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Westmoreland Lock, Buckingham Lock, Camden Lock, Grand Canal Dock, Dublin 2, Dublin City
50020496
Front (north) elevation.
Reg. No.50020496
Date1795 - 1800
Previous NameN/A
Townland
CountyDublin City
Coordinates-1, -1
Categories of Special InterestARCHITECTURAL HISTORICAL SOCIAL TECHNICAL
RatingRegional
Original Uselock
In Use Aslock
 
Description
Group of three sea locks, built 1796, connecting Grand Canal Dock with the River Liffey. Two central dock platforms having tooled granite walls and coping, inscribed lettering to walls showing names and dates, notches for machinery, and lock-gate emplacements to each elevation. Sign marking locks with name 'Grand Canal Docks'. Some cast-iron ladders and rings inset to walls. Three sets of double-leaf timber gates, with timber beams and some recent metal panels, to lock to west, pair of replacement gates to central and east lock. Stone sets and limestone paving to surface of platforms, winch mechanisms to platforms to east and centre. Adjoining south bank of River Liffey.

Appraisal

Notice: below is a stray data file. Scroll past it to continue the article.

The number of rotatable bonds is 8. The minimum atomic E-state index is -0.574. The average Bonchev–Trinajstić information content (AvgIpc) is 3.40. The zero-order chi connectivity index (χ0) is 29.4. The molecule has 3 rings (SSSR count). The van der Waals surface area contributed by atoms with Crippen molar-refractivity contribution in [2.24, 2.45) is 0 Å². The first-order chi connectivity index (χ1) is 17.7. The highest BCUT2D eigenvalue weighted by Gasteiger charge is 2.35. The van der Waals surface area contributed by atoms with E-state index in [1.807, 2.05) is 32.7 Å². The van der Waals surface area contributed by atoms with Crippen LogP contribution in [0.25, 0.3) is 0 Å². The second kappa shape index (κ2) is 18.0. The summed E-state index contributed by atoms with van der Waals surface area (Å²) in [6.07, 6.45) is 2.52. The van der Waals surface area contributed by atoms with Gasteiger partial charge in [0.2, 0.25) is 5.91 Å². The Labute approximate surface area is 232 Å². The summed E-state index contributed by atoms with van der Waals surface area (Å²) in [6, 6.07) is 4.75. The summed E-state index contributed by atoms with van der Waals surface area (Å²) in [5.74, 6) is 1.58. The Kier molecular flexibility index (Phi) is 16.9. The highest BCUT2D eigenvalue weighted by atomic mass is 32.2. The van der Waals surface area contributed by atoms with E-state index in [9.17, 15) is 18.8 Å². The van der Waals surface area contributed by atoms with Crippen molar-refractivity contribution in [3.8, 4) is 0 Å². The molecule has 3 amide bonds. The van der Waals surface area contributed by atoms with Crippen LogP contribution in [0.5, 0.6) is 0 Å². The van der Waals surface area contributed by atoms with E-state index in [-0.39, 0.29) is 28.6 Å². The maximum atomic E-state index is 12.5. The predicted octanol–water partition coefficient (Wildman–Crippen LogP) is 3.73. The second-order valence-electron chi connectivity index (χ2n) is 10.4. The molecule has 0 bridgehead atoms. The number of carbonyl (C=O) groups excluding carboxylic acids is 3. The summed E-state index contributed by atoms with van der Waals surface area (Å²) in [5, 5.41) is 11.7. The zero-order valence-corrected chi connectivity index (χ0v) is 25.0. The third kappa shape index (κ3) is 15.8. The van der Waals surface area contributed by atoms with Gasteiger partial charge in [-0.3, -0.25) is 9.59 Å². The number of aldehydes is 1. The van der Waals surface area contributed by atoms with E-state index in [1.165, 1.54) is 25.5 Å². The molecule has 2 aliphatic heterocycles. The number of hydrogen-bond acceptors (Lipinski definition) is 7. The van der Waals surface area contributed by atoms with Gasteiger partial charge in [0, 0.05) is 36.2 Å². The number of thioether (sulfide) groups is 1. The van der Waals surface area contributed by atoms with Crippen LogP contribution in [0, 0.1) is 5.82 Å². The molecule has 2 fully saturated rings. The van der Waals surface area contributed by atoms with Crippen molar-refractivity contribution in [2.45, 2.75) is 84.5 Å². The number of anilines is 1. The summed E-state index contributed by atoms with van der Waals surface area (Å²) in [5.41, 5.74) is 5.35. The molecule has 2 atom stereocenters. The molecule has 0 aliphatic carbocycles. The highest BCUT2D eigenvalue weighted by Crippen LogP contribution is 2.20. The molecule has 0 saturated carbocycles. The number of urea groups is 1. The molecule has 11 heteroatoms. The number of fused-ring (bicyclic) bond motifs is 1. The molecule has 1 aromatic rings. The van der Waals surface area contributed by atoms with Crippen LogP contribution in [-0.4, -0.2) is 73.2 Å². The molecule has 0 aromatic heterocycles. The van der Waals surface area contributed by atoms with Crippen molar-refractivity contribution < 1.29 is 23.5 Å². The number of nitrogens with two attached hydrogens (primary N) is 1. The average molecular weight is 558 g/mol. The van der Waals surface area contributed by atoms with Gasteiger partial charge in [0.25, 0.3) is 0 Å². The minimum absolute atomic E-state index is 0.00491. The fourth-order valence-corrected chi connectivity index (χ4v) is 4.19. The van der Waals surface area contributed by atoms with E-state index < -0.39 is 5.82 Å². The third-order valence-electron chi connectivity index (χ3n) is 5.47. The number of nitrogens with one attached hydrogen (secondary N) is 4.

Grand Canal Dock was constructed in the 1790s, to designs by William Jessop, to terminate an extension of the Grand Canal, the Circular Line, from Grand Canal Harbour at James's Street. These sea locks were an integral component of the docks, as they were designed to accommodate the tidal River Liffey with the still water of the canal. Well executed in tooled granite, each lock was named after English viceroys. Westmoreland Lock, the smallest of the three, was designed to accommodate canal boats, while Camden and Buckingham Locks were intended to accommodate ocean-going vessels. However, by the 1830s, the newer varieties of steam-powered paddle steamer were too large for even Camden Lock, the largest of the three, rendering the docks unfit for purpose. Buckingham and Westmoreland Locks remain in working order. The use of tooled stone creates a sense of unity between these locks and the basin itself, while inscribed lettering to the walls lends contextual as well as decorative interest. There is an impressive level of skill and artisanship evident in their execution, an important reminder of Ireland's civil engineering and maritime history and heritage.
 
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